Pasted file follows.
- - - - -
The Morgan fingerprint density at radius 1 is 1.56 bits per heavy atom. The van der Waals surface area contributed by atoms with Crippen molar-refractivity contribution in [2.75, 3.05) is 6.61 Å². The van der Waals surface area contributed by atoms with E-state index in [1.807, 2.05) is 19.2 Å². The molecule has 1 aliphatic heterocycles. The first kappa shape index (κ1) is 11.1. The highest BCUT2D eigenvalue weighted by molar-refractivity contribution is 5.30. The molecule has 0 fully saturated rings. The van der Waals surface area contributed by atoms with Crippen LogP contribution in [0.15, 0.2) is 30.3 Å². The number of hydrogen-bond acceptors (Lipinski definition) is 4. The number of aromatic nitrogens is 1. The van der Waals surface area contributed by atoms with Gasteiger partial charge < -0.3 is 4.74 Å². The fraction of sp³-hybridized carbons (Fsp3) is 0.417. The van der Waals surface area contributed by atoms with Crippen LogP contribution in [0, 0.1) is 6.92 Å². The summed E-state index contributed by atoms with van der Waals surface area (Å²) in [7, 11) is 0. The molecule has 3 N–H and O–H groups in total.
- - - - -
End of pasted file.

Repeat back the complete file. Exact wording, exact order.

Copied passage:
The Morgan fingerprint density at radius 1 is 1.56 bits per heavy atom. The van der Waals surface area contributed by atoms with Crippen molar-refractivity contribution in [2.75, 3.05) is 6.61 Å². The van der Waals surface area contributed by atoms with E-state index in [1.807, 2.05) is 19.2 Å². The molecule has 1 aliphatic heterocycles. The first kappa shape index (κ1) is 11.1. The highest BCUT2D eigenvalue weighted by molar-refractivity contribution is 5.30. The molecule has 0 fully saturated rings. The van der Waals surface area contributed by atoms with Crippen LogP contribution in [0.15, 0.2) is 30.3 Å². The number of hydrogen-bond acceptors (Lipinski definition) is 4. The number of aromatic nitrogens is 1. The van der Waals surface area contributed by atoms with Gasteiger partial charge < -0.3 is 4.74 Å². The fraction of sp³-hybridized carbons (Fsp3) is 0.417. The van der Waals surface area contributed by atoms with Crippen LogP contribution in [0, 0.1) is 6.92 Å². The summed E-state index contributed by atoms with van der Waals surface area (Å²) in [7, 11) is 0. The molecule has 3 N–H and O–H groups in total.